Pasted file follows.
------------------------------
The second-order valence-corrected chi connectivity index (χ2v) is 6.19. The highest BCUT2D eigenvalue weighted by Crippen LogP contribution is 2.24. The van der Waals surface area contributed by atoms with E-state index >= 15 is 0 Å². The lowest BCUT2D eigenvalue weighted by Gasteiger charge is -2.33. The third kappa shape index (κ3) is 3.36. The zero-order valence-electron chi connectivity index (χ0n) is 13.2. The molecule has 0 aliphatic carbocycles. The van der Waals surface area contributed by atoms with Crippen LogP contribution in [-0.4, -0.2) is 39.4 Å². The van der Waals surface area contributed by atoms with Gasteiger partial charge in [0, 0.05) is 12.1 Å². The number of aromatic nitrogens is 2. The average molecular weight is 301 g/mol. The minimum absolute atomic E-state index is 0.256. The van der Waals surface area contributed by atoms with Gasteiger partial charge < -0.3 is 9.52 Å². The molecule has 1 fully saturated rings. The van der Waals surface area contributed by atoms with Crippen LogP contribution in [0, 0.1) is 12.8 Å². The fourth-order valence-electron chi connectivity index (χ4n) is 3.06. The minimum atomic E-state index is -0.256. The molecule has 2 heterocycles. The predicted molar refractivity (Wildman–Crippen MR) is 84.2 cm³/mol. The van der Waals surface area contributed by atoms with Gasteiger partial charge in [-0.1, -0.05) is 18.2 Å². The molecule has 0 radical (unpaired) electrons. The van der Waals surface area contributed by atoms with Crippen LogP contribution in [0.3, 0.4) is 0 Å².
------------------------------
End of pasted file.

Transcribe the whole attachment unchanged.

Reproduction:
The second-order valence-corrected chi connectivity index (χ2v) is 6.19. The highest BCUT2D eigenvalue weighted by Crippen LogP contribution is 2.24. The van der Waals surface area contributed by atoms with E-state index >= 15 is 0 Å². The lowest BCUT2D eigenvalue weighted by Gasteiger charge is -2.33. The third kappa shape index (κ3) is 3.36. The zero-order valence-electron chi connectivity index (χ0n) is 13.2. The molecule has 0 aliphatic carbocycles. The van der Waals surface area contributed by atoms with Crippen LogP contribution in [-0.4, -0.2) is 39.4 Å². The van der Waals surface area contributed by atoms with Gasteiger partial charge in [0, 0.05) is 12.1 Å². The number of aromatic nitrogens is 2. The average molecular weight is 301 g/mol. The minimum absolute atomic E-state index is 0.256. The van der Waals surface area contributed by atoms with Gasteiger partial charge < -0.3 is 9.52 Å². The molecule has 1 fully saturated rings. The van der Waals surface area contributed by atoms with Crippen LogP contribution in [0, 0.1) is 12.8 Å². The fourth-order valence-electron chi connectivity index (χ4n) is 3.06. The minimum atomic E-state index is -0.256. The molecule has 2 heterocycles. The predicted molar refractivity (Wildman–Crippen MR) is 84.2 cm³/mol. The van der Waals surface area contributed by atoms with Gasteiger partial charge in [-0.1, -0.05) is 18.2 Å². The molecule has 0 radical (unpaired) electrons. The van der Waals surface area contributed by atoms with Crippen LogP contribution in [0.3, 0.4) is 0 Å².